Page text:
Harare – Zimbabwe’s reformist Lands Minister Douglas Mombeshora says “new” farmers, the beneficiaries of confiscated white-owned farms, may now enter joint ventures or contracts with white people.
His statement comes just weeks after President Robert Mugabe told thousands of delegates at the Zanu-PF congress in Harare that white people must never return to the land. Mugabe has repeated this message many times since land invasions began in 2000 – invasions from which he and his family benefited.
This made them the largest “owners” of fertile land in Zimbabwe. “Joint ventures can be black to black, black to white, black to yellow or red… as long (as) people agree on terms of the contract,” Mombeshora was reported as saying in Monday’s Newsday newspaper.
“But we need to see the contract before it is signed because we want to protect both parties and we encourage fair play, not manipulation of one party by the other. It is not true to say that government ever disapproved contract-farming and joint ventures… what government didn’t approve of (and doesn’t allow) even now is sub-leasing of land.”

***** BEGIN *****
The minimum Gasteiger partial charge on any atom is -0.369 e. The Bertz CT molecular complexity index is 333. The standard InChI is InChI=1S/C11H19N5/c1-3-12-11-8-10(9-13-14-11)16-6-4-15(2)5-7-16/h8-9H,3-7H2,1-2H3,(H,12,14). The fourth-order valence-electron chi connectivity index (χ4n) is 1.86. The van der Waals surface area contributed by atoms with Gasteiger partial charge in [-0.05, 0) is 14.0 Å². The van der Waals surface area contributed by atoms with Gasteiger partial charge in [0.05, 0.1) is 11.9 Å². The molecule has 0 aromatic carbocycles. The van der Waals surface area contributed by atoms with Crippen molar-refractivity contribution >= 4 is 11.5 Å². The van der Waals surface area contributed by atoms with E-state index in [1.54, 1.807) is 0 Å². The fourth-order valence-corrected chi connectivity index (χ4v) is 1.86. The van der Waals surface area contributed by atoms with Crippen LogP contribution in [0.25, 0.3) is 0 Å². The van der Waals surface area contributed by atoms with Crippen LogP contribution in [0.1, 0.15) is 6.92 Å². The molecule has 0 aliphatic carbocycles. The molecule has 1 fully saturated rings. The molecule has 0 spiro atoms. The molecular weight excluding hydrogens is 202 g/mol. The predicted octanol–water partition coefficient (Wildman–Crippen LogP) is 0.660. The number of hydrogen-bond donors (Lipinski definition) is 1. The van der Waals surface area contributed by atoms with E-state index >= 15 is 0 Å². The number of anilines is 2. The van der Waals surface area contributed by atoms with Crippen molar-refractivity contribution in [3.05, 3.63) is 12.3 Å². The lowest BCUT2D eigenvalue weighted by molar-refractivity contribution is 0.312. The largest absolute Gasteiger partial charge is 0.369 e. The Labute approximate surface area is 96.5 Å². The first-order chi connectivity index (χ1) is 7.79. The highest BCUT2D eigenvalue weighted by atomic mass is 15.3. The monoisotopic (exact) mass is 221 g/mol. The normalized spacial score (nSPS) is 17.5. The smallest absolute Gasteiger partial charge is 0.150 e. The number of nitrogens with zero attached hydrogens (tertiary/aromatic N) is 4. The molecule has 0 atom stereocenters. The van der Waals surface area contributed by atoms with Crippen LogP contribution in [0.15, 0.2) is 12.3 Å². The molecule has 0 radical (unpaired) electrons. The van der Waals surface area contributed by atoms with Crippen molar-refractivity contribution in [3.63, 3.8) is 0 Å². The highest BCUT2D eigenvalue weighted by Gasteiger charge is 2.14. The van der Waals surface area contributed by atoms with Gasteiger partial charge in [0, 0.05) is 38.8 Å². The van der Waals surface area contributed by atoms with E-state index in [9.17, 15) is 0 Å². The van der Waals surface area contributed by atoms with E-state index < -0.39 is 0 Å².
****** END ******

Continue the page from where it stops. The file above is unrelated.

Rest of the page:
But last year Mugabe told rural people near his home village in central Zimbabwe: “Don’t enter contract-farming with whites; it’s a dangerous, dangerous arrangement that we don’t want.”
He also regularly accused some of his Zanu-PF colleagues of “supping with whites”.
Many Zanu-PF leaders have been involved in contract-farming for much of the last decade with foreign, UK, Chinese and US tobacco companies, which lent them money and taught them to grow tobacco.
Some Zanu-PF leaders, usually in tobacco-producing areas, survive financially through payments, or bribes, from white farmers, who have managed to keep a small part of their original land holdings.
Some of these surviving white farmers have told Independent Newspapers over several years that they struggle to cover the high costs of farming because of “incessant” demands from Zanu-PF seniors.
“I can’t move without paying them. So it is getting quite close to the point when I will just move off because I can’t make a profit,” said a tobacco-seed producer. Many Zanu-PF beneficiaries of the land grab are unable to raise money from banks to grow annual crops because they do not have title deeds to use as security for overdrafts.
With a surge in international tobacco prices in recent years, tobacco is once again Zimbabwe’s most valuable export.
There are now about 70 000 tobacco farmers, many of them small-scale beneficiaries of white-owned land since 2000.